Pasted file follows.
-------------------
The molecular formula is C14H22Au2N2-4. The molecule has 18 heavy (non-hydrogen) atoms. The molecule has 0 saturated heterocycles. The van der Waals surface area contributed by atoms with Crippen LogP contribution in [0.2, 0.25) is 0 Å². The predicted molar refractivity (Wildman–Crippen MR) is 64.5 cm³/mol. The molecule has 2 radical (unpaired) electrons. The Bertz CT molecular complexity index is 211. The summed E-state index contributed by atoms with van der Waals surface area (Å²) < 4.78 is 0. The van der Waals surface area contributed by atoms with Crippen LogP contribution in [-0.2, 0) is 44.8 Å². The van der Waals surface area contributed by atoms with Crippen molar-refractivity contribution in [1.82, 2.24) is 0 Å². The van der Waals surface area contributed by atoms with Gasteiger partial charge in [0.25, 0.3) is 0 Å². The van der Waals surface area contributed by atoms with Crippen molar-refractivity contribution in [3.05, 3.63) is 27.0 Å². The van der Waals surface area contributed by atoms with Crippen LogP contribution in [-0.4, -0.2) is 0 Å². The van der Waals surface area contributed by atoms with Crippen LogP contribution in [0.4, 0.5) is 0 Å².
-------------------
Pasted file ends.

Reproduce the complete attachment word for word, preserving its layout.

The molecular formula is C14H22Au2N2-4. The molecule has 18 heavy (non-hydrogen) atoms. The molecule has 0 saturated heterocycles. The van der Waals surface area contributed by atoms with Crippen LogP contribution in [0.2, 0.25) is 0 Å². The predicted molar refractivity (Wildman–Crippen MR) is 64.5 cm³/mol. The molecule has 2 radical (unpaired) electrons. The Bertz CT molecular complexity index is 211. The summed E-state index contributed by atoms with van der Waals surface area (Å²) < 4.78 is 0. The van der Waals surface area contributed by atoms with Crippen LogP contribution in [-0.2, 0) is 44.8 Å². The van der Waals surface area contributed by atoms with Crippen molar-refractivity contribution in [1.82, 2.24) is 0 Å². The van der Waals surface area contributed by atoms with Gasteiger partial charge in [0.25, 0.3) is 0 Å². The van der Waals surface area contributed by atoms with Crippen molar-refractivity contribution in [3.05, 3.63) is 27.0 Å². The van der Waals surface area contributed by atoms with Crippen LogP contribution in [-0.4, -0.2) is 0 Å². The van der Waals surface area contributed by atoms with Crippen LogP contribution in [0.4, 0.5) is 0 Å².